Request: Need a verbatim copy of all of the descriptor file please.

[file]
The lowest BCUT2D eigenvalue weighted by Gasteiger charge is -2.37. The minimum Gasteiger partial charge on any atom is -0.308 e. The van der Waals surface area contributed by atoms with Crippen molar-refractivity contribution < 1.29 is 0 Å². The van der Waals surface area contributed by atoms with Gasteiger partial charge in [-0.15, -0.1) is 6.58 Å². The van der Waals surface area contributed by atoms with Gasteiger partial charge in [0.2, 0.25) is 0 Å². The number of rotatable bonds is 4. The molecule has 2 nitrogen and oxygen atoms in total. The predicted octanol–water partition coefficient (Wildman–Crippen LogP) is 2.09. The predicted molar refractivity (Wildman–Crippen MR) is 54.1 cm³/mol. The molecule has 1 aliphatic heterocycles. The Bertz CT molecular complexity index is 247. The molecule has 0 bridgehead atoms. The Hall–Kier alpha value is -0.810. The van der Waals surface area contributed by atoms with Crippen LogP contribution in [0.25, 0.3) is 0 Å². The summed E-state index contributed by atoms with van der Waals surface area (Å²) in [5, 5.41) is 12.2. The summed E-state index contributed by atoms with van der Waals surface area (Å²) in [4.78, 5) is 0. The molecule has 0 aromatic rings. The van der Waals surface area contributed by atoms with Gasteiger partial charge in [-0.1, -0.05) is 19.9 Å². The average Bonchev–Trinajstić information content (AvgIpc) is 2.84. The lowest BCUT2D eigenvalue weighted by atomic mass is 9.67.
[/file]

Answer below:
The lowest BCUT2D eigenvalue weighted by Gasteiger charge is -2.37. The minimum Gasteiger partial charge on any atom is -0.308 e. The van der Waals surface area contributed by atoms with Crippen molar-refractivity contribution < 1.29 is 0 Å². The van der Waals surface area contributed by atoms with Gasteiger partial charge in [-0.15, -0.1) is 6.58 Å². The van der Waals surface area contributed by atoms with Gasteiger partial charge in [0.2, 0.25) is 0 Å². The number of rotatable bonds is 4. The molecule has 2 nitrogen and oxygen atoms in total. The predicted octanol–water partition coefficient (Wildman–Crippen LogP) is 2.09. The predicted molar refractivity (Wildman–Crippen MR) is 54.1 cm³/mol. The molecule has 1 aliphatic heterocycles. The Bertz CT molecular complexity index is 247. The molecule has 0 bridgehead atoms. The Hall–Kier alpha value is -0.810. The van der Waals surface area contributed by atoms with Crippen LogP contribution in [0.25, 0.3) is 0 Å². The summed E-state index contributed by atoms with van der Waals surface area (Å²) in [5, 5.41) is 12.2. The summed E-state index contributed by atoms with van der Waals surface area (Å²) in [4.78, 5) is 0. The molecule has 0 aromatic rings. The van der Waals surface area contributed by atoms with Gasteiger partial charge in [-0.1, -0.05) is 19.9 Å². The average Bonchev–Trinajstić information content (AvgIpc) is 2.84. The lowest BCUT2D eigenvalue weighted by atomic mass is 9.67.